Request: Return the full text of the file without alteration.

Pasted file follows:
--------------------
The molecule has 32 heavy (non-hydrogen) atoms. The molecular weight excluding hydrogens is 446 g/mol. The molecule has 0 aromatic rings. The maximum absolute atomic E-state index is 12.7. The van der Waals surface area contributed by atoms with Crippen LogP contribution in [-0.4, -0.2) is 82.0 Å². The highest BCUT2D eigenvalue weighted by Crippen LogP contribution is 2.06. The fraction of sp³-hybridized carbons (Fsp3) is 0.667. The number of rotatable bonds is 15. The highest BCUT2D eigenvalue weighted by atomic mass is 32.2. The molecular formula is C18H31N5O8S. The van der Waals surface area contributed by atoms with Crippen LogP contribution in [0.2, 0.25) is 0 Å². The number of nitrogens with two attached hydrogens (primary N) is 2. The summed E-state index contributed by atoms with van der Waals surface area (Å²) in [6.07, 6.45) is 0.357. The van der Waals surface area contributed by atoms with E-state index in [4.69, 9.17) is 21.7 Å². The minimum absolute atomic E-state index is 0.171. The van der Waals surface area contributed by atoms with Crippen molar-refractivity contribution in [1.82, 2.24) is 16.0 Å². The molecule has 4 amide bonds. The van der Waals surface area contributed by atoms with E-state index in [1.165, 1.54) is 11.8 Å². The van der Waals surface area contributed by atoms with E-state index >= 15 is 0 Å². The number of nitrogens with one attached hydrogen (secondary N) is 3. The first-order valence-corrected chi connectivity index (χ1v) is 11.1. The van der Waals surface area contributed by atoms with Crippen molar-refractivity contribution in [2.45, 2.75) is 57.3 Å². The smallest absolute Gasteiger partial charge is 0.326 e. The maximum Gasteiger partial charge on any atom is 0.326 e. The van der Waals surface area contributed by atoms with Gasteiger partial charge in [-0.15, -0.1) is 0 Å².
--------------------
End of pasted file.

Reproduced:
The molecule has 32 heavy (non-hydrogen) atoms. The molecular weight excluding hydrogens is 446 g/mol. The molecule has 0 aromatic rings. The maximum absolute atomic E-state index is 12.7. The van der Waals surface area contributed by atoms with Crippen LogP contribution in [-0.4, -0.2) is 82.0 Å². The highest BCUT2D eigenvalue weighted by Crippen LogP contribution is 2.06. The fraction of sp³-hybridized carbons (Fsp3) is 0.667. The number of rotatable bonds is 15. The highest BCUT2D eigenvalue weighted by atomic mass is 32.2. The molecular formula is C18H31N5O8S. The van der Waals surface area contributed by atoms with Crippen LogP contribution in [0.2, 0.25) is 0 Å². The number of nitrogens with two attached hydrogens (primary N) is 2. The summed E-state index contributed by atoms with van der Waals surface area (Å²) in [6.07, 6.45) is 0.357. The van der Waals surface area contributed by atoms with E-state index in [4.69, 9.17) is 21.7 Å². The minimum absolute atomic E-state index is 0.171. The van der Waals surface area contributed by atoms with Crippen molar-refractivity contribution in [1.82, 2.24) is 16.0 Å². The molecule has 4 amide bonds. The van der Waals surface area contributed by atoms with E-state index in [1.165, 1.54) is 11.8 Å². The van der Waals surface area contributed by atoms with E-state index >= 15 is 0 Å². The number of nitrogens with one attached hydrogen (secondary N) is 3. The first-order valence-corrected chi connectivity index (χ1v) is 11.1. The van der Waals surface area contributed by atoms with Crippen molar-refractivity contribution in [2.45, 2.75) is 57.3 Å². The smallest absolute Gasteiger partial charge is 0.326 e. The maximum Gasteiger partial charge on any atom is 0.326 e. The van der Waals surface area contributed by atoms with Gasteiger partial charge in [-0.15, -0.1) is 0 Å².